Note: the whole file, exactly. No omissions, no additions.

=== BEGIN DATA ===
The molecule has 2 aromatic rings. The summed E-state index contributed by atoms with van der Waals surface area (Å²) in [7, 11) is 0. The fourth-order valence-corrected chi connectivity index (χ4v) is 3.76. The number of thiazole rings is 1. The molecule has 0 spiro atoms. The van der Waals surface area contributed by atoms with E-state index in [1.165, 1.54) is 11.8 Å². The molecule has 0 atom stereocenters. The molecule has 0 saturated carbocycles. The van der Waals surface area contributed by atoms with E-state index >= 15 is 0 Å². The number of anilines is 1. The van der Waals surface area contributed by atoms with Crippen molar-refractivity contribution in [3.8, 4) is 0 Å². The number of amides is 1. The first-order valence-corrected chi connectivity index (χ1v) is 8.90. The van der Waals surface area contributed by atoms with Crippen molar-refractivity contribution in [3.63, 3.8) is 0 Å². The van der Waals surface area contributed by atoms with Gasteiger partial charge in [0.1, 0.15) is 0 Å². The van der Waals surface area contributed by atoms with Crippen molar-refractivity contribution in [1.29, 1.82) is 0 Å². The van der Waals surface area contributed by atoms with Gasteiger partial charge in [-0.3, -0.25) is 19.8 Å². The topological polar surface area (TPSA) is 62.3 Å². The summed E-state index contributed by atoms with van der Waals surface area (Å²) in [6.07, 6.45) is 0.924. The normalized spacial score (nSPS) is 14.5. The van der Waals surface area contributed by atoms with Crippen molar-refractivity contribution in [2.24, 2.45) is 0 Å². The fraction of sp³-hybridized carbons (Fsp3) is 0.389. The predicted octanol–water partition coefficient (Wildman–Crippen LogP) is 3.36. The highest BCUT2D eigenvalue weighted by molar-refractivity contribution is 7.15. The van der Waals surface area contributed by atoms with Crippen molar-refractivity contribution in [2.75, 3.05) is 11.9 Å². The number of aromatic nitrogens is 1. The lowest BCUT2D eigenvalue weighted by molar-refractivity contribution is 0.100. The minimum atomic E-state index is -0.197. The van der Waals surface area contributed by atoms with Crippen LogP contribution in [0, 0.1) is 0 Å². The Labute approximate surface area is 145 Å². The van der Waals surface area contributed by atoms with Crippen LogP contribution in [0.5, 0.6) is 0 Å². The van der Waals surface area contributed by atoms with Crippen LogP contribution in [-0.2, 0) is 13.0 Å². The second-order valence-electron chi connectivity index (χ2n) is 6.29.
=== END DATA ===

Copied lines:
The molecule has 2 aromatic rings. The summed E-state index contributed by atoms with van der Waals surface area (Å²) in [7, 11) is 0. The fourth-order valence-corrected chi connectivity index (χ4v) is 3.76. The number of thiazole rings is 1. The molecule has 0 spiro atoms. The van der Waals surface area contributed by atoms with E-state index in [1.165, 1.54) is 11.8 Å². The molecule has 0 atom stereocenters. The molecule has 0 saturated carbocycles. The van der Waals surface area contributed by atoms with E-state index >= 15 is 0 Å². The number of anilines is 1. The van der Waals surface area contributed by atoms with Crippen molar-refractivity contribution in [3.8, 4) is 0 Å². The number of amides is 1. The first-order valence-corrected chi connectivity index (χ1v) is 8.90. The van der Waals surface area contributed by atoms with Crippen molar-refractivity contribution in [3.63, 3.8) is 0 Å². The van der Waals surface area contributed by atoms with Gasteiger partial charge in [0.1, 0.15) is 0 Å². The van der Waals surface area contributed by atoms with Crippen molar-refractivity contribution in [1.29, 1.82) is 0 Å². The van der Waals surface area contributed by atoms with Gasteiger partial charge in [-0.3, -0.25) is 19.8 Å². The topological polar surface area (TPSA) is 62.3 Å². The summed E-state index contributed by atoms with van der Waals surface area (Å²) in [6.07, 6.45) is 0.924. The normalized spacial score (nSPS) is 14.5. The van der Waals surface area contributed by atoms with Crippen molar-refractivity contribution in [2.24, 2.45) is 0 Å². The fraction of sp³-hybridized carbons (Fsp3) is 0.389. The predicted octanol–water partition coefficient (Wildman–Crippen LogP) is 3.36. The highest BCUT2D eigenvalue weighted by molar-refractivity contribution is 7.15. The van der Waals surface area contributed by atoms with Crippen molar-refractivity contribution in [2.75, 3.05) is 11.9 Å². The number of aromatic nitrogens is 1. The lowest BCUT2D eigenvalue weighted by molar-refractivity contribution is 0.100. The minimum atomic E-state index is -0.197. The van der Waals surface area contributed by atoms with Crippen LogP contribution in [0, 0.1) is 0 Å². The Labute approximate surface area is 145 Å². The van der Waals surface area contributed by atoms with Crippen LogP contribution in [0.5, 0.6) is 0 Å². The van der Waals surface area contributed by atoms with Crippen LogP contribution in [-0.2, 0) is 13.0 Å². The second-order valence-electron chi connectivity index (χ2n) is 6.29.